"Yes, he has resigned," the minister said on Saturday, confirming reports from party sources. 

President of the ruling Pakistan Muslim League, Chaudhry Shujaat Husain was nominated to succeed Jamali as
prime minister.

Husain is all but certain to win the necessary vote of confidence in parliament, where the ruling party enjoys a commanding majority. A vote was expected within days.  

"It's an in-house change and it will have no effect on the Pakistan-India talks," Rashid later told reporters. 

Senator Muhammad Ali Durrani from Jamali's coalition partner
earlier said that Pakistan's military ruler, President Pervez
Musharraf, had accepted the premier's resignation following a meeting between the two. 

Speculation

Jamali's resignation after a 19-month tenure follows months of speculation on the premier's uneasy relationship with Musharraf. 

Musharraf wants to keep the role
of army chief as well as president

Jamali was elected prime minister in November 2002 in the first polls after three years of military rule by Musharraf, who seized power by toppling the elected government of then-prime minister Nawaz Sharif on 12 October 1999.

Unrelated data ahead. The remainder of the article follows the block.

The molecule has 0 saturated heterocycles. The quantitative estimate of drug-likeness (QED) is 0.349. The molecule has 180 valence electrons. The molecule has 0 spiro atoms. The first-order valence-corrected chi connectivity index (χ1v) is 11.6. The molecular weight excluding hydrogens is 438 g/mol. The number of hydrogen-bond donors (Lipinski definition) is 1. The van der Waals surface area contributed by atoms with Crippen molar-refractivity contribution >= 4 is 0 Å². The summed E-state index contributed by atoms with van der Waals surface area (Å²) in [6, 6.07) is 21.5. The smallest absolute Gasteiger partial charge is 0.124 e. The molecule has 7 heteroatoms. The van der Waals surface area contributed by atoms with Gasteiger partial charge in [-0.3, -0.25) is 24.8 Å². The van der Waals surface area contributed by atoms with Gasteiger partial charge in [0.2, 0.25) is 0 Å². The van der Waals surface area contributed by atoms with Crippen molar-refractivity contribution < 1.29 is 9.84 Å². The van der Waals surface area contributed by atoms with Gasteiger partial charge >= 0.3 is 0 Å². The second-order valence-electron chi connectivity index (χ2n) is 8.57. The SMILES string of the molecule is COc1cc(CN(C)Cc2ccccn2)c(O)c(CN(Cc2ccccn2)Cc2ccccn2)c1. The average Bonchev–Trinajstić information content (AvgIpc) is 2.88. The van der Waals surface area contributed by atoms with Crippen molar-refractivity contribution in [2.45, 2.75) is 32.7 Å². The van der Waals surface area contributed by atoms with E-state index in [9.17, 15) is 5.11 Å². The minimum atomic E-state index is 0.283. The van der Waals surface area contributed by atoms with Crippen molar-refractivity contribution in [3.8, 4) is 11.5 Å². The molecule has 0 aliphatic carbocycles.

But throughout his tenure, Jamali remained overshadowed by Musharraf. Durrani said Saturday's resignation, which came a day after Jamali emphatically denied he was planning to stand down, was not a result of any confrontation or tension with the president, despite their uneasy relationship. 

"Maybe President Musharraf wants to give a new pace and bring a new team," he said. 

Support lacking

But analysts say Jamali, 60, had failed Musharraf in mustering
the support demanded by the president to ensure he keeps the role of army chief, as well as president. 

"Maybe President Musharraf wants to
give a new pace and bring a new team" 

Muhammad Ali Durrani,
Pakistani senator

"He was perhaps not active enough and failed to deliver political support to Musharraf to remain in uniform," political analyst Muhammad Afzal Niazi said. 

"I see no other reason for Jamali's resignation." 

General Musharraf, who holds the dual posts of president and
army chief, has promised in a constitutionally-enshrined pledge to shed his uniform by the end of 2004 and become a civilian
president. 

But doubts have risen in recent months as to whether he will
surrender his military role. 

Speculation on Jamali's future spooked Pakistan's financial
markets on Friday, with stocks dropping one per cent on rumours of his imminent departure.